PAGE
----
Dan Auerbach and his studio co-conspirators share a production mantra and a sound. Now they’ve joined forces as The Arcs and plunged headfirst down the rabbit hole…
Recording in stolen sessions at four studios across America, they’ve turned their friendship into an album of groove-laden soul rock
Dan Auerbach needs no introduction, but for safety’s sake, let’s obey the formalities: by day, he’s one-half of world-beating rock duo The Black Keys; by night, he produces stellar, sometimes career-reviving records for the likes of Dr John, Ray Lamontagne and Lana Del Rey.
Those two worlds now seem to be colliding as Auerbach has teamed up with a list of trusted studio conspirators and Black Keys sessioneers in a new band, dubbed The Arcs.
Among the collective are Leon Michels, Richard Swift, Homer Steinweiss and Nick Movshon - all of whom share Auerbach’s passion for the studio witching hour.
Recording in a series of stolen sessions at four studios across America, they’ve turned their friendship into a diverse album of groove-laden soul rock - part 70s raunch, part hip-hop low-end - appropriately titled Yours, Dreamily. We caught up with Auerbach to discuss his most experimental work yet…
Musicians often start side-projects to do something they couldn’t do with their main band. That doesn’t really seem to apply here, so what was your motivation in forming The Arcs?
It’s not a solo project. We wrote all of the songs together. It was very much a team effort
“The idea is that these are some of my oldest musical friends, my studio partners. We’ve made records together, we’ve made records for other people over the years - for Dr John, for Ray Lamontagne, all kinds of stuff - but when we’re not recording for other people, we make recordings for ourselves, and basically The Arcs is an extension of that.
“It’s not a solo project. We wrote all of the songs together and I wrote all of the lyrics with Leon. It was very much a team effort.”
Launching The Arcs
What did you look for in your fellow Arcs collaborators?
“All of these guys make records - they’re all producers. I was a fan of their albums and they had a big influence on me and my records, both my solo record and on Black Keys albums, so I was fan before I was a friend. Since becoming buddies, we’ve been like best friends for years now, and making recordings for years.
What you’re hearing is that connection that me and Leon have and that mutual love for that kind of groove music
“We’re all kind of old souls and we all love the studio. We love albums. The idea of the album is kind of antiquated these days, but we love records and we love the idea of making an album. It’s still a format to us.”
What’s your role within the band, are you predominantly guitar and vocals?
“I’m just a collaborator. My role is whatever the situation requires. I play a lot of bass on the album, I play keyboards.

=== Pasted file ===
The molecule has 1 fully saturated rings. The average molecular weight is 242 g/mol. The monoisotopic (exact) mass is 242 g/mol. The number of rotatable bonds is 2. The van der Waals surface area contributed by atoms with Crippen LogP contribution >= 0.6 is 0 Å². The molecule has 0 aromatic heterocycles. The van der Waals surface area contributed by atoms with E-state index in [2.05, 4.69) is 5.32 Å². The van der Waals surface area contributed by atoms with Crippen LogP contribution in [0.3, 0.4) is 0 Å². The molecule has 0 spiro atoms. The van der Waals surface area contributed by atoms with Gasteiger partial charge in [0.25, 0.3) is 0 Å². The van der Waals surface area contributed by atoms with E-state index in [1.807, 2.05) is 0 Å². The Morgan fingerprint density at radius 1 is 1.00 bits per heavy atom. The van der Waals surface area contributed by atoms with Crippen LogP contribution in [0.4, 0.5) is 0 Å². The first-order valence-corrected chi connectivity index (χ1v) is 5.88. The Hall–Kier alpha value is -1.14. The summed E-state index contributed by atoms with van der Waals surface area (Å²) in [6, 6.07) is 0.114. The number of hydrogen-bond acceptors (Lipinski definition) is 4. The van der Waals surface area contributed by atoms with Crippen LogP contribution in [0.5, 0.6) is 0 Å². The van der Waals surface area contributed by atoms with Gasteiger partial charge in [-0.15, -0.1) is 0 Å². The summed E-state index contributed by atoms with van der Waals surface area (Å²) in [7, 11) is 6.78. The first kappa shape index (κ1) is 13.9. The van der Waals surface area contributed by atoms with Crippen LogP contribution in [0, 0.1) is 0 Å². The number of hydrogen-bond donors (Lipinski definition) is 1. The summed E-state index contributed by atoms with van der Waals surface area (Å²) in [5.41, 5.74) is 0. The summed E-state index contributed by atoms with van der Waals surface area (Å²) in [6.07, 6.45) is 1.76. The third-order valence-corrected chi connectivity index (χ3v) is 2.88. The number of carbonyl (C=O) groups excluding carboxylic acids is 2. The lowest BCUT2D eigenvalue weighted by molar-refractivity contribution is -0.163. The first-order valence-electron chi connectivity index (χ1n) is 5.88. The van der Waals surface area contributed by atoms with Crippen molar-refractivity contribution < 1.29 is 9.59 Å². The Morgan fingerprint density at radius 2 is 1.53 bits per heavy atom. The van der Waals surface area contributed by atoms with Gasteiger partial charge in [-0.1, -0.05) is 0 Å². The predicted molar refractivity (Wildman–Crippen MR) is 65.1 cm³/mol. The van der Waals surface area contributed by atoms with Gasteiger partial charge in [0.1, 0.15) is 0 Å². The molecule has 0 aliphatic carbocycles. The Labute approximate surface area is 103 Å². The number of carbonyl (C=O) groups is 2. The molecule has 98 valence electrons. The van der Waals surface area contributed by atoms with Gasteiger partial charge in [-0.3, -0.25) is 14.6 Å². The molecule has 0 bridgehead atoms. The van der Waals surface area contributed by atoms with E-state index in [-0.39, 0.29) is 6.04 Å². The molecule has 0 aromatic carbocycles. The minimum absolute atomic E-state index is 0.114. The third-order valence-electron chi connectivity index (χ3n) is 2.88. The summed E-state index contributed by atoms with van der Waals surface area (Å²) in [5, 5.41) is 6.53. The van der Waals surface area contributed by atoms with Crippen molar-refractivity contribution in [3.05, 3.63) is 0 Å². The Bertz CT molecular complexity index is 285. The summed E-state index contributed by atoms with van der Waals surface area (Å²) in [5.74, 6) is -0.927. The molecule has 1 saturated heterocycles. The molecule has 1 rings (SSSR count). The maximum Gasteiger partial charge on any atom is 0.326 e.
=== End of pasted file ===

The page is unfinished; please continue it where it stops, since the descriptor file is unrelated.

“I’m the predominant singer, but I get a lot of help from people and the Mariachi girls [the group Mariachi Flor de Toloache sing lead vocals on Chains Of Love and feature across several tracks] and [Richard] Swift [pictured] sings with me, and so does Brian Olive.”
This album seems to have something in common with Brothers, which was shaped by your Blakroc project. Did you find yourself tapping into that experience again?
“Brothers was shaped way less by Blakroc and more by me listening to records Leon had made. Lee Fields’ My World, I was listening to that record everyday when I made Brothers, so what you’re hearing is that connection that me and Leon have and that mutual love for that kind of groove music, whether it’s African music, or funk music, or soul music, or stuff with those drums.”
What made you record across four studios - Electric Lady in Manhattan, Diamond Mine in Queens, your own Easy Eye Sound in Nashville and Sound Factory in LA?
“That was because this project was one born out of chance. We’ve all got so much shit going on that we could only work when we had free moments.
Whether we’re in my studio, Brian [Burton, Danger Mouse]’s studio or Leon’s in Queens, it all feels like the same experience
“The one in Queens, Diamond Mine, is [Arcs members] Leon and Homer [Steinweiss] and Nick Movshon’s. They own that studio. And then, Electric Lady, my friend runs it, so he would let us go in at night and record in the lounge room on the third floor.
“Then in LA, we worked at Danger Mouse’s studio because he’s my buddy and he let me use it because he wasn’t working that week. Then, when we were in Nashville, we’d work at my studio, so basically, it’s because we’re cheap and we just try to work wherever it’s least expensive!”
Given that you’re all friends and share similar ideas about music-making, do your studios have something in common?
“Yeah, they do, actually. My studio is kind of based after old 60s rooms and Mark Neill [producer of Brothers and analogue studio guru] helped me design it, but the way the instruments are laid out is very much the way that I learned how to set up a room from Danger Mouse, so it’s a mixture of all of those things.
“Then, when Leon opened his place, he bought one of my consoles, so my Easy Eye studio and Leon’s Diamond Mine have the same Spectra Sonics consoles and he’s set it up much in the same way as my studio.
“It feels very similar, so whether we’re in my studio, Brian [Burton, Danger Mouse]’s studio or Leon’s in Queens, it all feels like the same experience.”
Mounting the Mustang
What was your main set-up in terms of guitar and bass gear?
“I used a Mustang bass a lot, because I’m a guitar player, I’m used to that scale and it’s easier for me to play. I could get really good sounds with that thing.